According to a recent report from Allied Market Research, the global digital battlefield industry is set to reach $156.8 billion by 2031, being driven by factors like higher rates of 5g adoption, rapid robotics developments, advanced data analytics, artificial intelligence, and a meaty defense budget. While this piece isn’t focusing specifically on this segment of the defense space, we did want to point it out, because it’s part of an overall trend: rapid evolution of defense capabilities and the need for more.
For instance, it was just announced that the U.S. Naval Research Laboratory (NRL) and Naval Warfare Centers have signed a quantum computing memorandum of understanding with the Air Force Research Laboratory (AFRL) Information Directorate. This will allow them to really get the ball going on projects to create quantum computing capabilities for the U.S. Department of Defense (DoD) that will stretch beyond the theoretical realm to that of the actual battlefield.
A Rising Appetite
What does all this mean? It means the movers and shakers are going to be getting in on the future of the battlefield playing out now… we’re seeing global geopolitical shifts combining with a singularly important moment in time technologically to create an environment as rich in the defense space with opportunities as the wide-open sandbox of a gaming environment.
As it turns out, we’re evolving our defense technology in an important way right when our country needs it, and business will need to rise to the occasion. And, while it is true that the aerospace and defense market experienced some hiccups in the last few years, that is exactly all it was… a hitch. There’s no world where defense isn’t of the utmost importance or hold room for opportunity to flourish.
In fact, the global aerospace and defense market is expected to reach $1,047 billion within the next three years, up from $700 billion in 2021. Now that companies, and the world, have had a moment to catch a breath, reassess, and begin to rework operations, we’re seeing movement… which is good. We’re also seeing where the chips are falling, and where there are needs and problems that must be solved.
Sustainability really is king, even here, in the aerospace and defense industry. Whereas in the past, when our climate situation was plausibly deniable, these two spaces didn’t immediately seem to go together. That is no longer is that the case. As such, concessions are finally being made by holdouts, and those who were stubbornly clinging to our past modalities are getting on board. What that ends up looking like is a flock migrating to operating within sustainability as a base, even in defense.
Venture capital is glancing side-eyed, with fresh interest, at defense… and here’s why we think this is so. For a time, it was fashionable to shun defense, but no longer. We think that enough time has passed, that the population at large is practical enough at this juncture in this more chaotic world, to admit that defense is a big deal… that it’s vital to our continued prosperity and growth. It’s okay to invest in defense again, because putting on the façade of outrage in 2023 simply is not in style.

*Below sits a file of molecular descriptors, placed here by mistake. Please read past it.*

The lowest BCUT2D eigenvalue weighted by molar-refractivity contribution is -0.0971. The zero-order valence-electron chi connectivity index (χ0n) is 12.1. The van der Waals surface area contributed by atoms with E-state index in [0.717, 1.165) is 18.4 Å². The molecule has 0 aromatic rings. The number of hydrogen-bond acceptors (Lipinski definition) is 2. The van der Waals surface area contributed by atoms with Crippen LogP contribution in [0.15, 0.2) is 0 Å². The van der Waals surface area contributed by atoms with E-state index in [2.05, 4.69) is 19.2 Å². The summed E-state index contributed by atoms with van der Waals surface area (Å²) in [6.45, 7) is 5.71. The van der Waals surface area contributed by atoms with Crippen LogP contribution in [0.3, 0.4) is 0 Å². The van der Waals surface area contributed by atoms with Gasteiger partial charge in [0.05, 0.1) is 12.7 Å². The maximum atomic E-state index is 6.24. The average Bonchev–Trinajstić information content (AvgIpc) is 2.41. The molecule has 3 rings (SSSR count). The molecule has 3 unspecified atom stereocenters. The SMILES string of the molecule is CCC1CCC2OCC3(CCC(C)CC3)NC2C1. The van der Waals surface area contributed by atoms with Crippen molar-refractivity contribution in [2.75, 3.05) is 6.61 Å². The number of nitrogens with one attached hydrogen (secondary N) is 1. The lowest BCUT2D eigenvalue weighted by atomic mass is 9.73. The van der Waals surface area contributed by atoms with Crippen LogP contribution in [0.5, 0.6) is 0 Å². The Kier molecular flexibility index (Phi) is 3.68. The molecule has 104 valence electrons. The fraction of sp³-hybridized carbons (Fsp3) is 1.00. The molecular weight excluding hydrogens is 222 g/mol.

Also, at a practical level, this just tends to be a safer space when the word recession gets tossed around, as it does. This is proving to be so, as the pentagon continues modernizing with efforts in robotics, cybersecurity, analytics, and space equipment… the funding exists. We’ve recently seen a parade of companies in this space being awarded funding, including Anduril, Skydio, and SpaceX.
Names To Watch
Movers and shakers in this space include Anduril and Shield AI, both bringing us AI-based defense solutions. Anduril develops defense systems powered by artificial intelligence. This company may be a startup, but they are already working with serious funds, raising an additional $1.2 billion via Series E last spring. Which, at the time, made it the second largest funding round of the year behind SpaceX. The company was set up by Palmer Luckey, founder of Oculus.
Anduril also recently won a 10-year contract worth almost a $1 billion with the U.S. Special Operations Command and has also signed a $100 million contract with the Royal Australian Navy. The firm has set up an additional office in Australia. The company, which is best known for its autonomous systems surveillance technology, counted Founders Fund, Lux Capital, Human Capital, Lightspeed Ventures, and multiple others as amongst those participating in these most recent funding efforts.
Shield AI is a venture-backed company currently in the field actively supporting operations with the U.S. Department of Defense and allies through their AI pilots for aircraft. The company, which was built from the ground up with talent from national security experts, seasoned executives, highly experienced warfighters, and AI engineers, has recently raised $225 million via Series E funding.
The mission: build the world’s best AI pilot. Funds are available to the company through the U.S. Innovative Technology Fund (USIT) and will help propel this evolving leader in the space even further toward that mission. The company is already working on some of the most advanced and cutting-edge technology for AI piloting available, and hopes to use the technology to end future conflicts before they even begin. They anticipate automated defense capabilities will be vital to defense, and they are ready.
Where the DOD used to be the hands-down leader in R&D, that’s not the case anymore. That’s a tad concerning, given certain global factors, as well as the fact that we’re in a bit of a jog alongside China in our hurry toward supremacy in battlefield technologies. However, this now means that, in true rise-to-the-occasion fashion, the commercial sector is bringing us the best of the best in this space… and all of this spells fresh opportunities to meet needs and solve problems. Come back next week, we’ll have more from the world of IPOs!